EBA questionnaires collect information and insights from experts and practitioners on laws and regulations that enable actors along the value chain, including farmers, traders, input suppliers and distributors, among others, to conduct their business. For example, we ask experts about the rules and fees that governments apply to manage natural resources, register and control the provision and quality of agricultural inputs, enable formation of farmer organizations, facilitate the trade of agricultural products,or supply financial services in rural areas, among other factors. We collect information on the regulatory requirements that can be backed up by legal documents. A database of the laws and regulations studied is compiled and publicly shared on our website’s Law Library. The website and report present final data which takes into account input from various stakeholders and our own desk research and interpretation of the laws and regulations. Participation in our questionnaires is entirely voluntary. We do not collect personal experiences or publicly share personal information. Respondents to our questionnaires can choose to be publicly acknowledged on our website on the Stakeholders page and in the report or remain anonymous. All personal data, including individual questionnaire answers, is treated confidentially and never disclosed without consent. 

Methodology and Coverage
  •  What topics does the project cover?

    EBA has so far developed eight scored topics, namely seed, fertilizer, machinery, markets, transport, finance, water, and information and communication technology (ICT), defining regulatory good practices to assign scores. Two additional topics—land and livestock—are under development but initial results from data collection are presented in the 2017 report. Two overarching themes—gender and environmental sustainability—continue to be included in the report’s analysis to ensure that these important linkages are captured and the good practices encouraged by EBA are inclusive and sustainable.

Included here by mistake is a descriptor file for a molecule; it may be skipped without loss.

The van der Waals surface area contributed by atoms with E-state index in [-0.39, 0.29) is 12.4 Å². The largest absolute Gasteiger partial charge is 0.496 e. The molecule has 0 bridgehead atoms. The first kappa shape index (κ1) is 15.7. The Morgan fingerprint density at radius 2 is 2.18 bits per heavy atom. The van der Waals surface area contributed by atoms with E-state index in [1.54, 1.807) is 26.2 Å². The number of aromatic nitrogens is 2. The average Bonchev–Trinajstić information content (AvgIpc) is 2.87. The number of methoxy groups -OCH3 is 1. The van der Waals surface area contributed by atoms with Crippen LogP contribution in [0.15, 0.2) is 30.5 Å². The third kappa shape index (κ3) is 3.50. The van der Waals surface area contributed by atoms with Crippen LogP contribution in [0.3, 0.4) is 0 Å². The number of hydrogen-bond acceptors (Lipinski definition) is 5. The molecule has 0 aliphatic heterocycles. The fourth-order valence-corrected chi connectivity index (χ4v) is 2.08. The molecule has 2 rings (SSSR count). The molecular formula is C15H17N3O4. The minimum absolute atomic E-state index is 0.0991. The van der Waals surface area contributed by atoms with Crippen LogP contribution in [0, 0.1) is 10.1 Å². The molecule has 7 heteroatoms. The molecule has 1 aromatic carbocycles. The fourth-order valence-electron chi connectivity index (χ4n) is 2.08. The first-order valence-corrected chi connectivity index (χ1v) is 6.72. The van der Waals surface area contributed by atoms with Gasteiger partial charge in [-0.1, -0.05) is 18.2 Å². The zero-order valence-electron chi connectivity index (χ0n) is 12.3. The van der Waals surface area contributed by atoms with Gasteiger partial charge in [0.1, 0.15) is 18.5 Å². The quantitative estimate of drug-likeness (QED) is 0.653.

•  How are EBA topics and indicators selected?
    The choice of the indicators developed for the eight scored topics was guided initially by a review of academic literature. Within each indicator, the selection of regulatory practices and scoring choices were informed by feedback from key stakeholders, including civil society organizations, partner institutions, practitioners, public and private sector representatives, researchers and technical experts. The team is working on developing background papers for each topic to establish the importance of the best practices that EBA measures in each topic area, and to explore linkages to outcomes such as agricultural production.

    Two types of indicators have been developed: legal indicators and efficiency indicators. Legal indicators are derived from a reading of the laws and regulations. In a few instances, the data also go beyond the text of the law to cover implementation—for example, online availability of fertilizer catalogues. Efficiency indicators reflect the time and cost imposed by the regulatory system—for example, the number of procedures and the time and cost to complete a process such as certifying seed for sale in the domestic market. Data of this type are built on legal requirements and cost measures are backed by official fee schedules when available.
  •  What type of business is measured?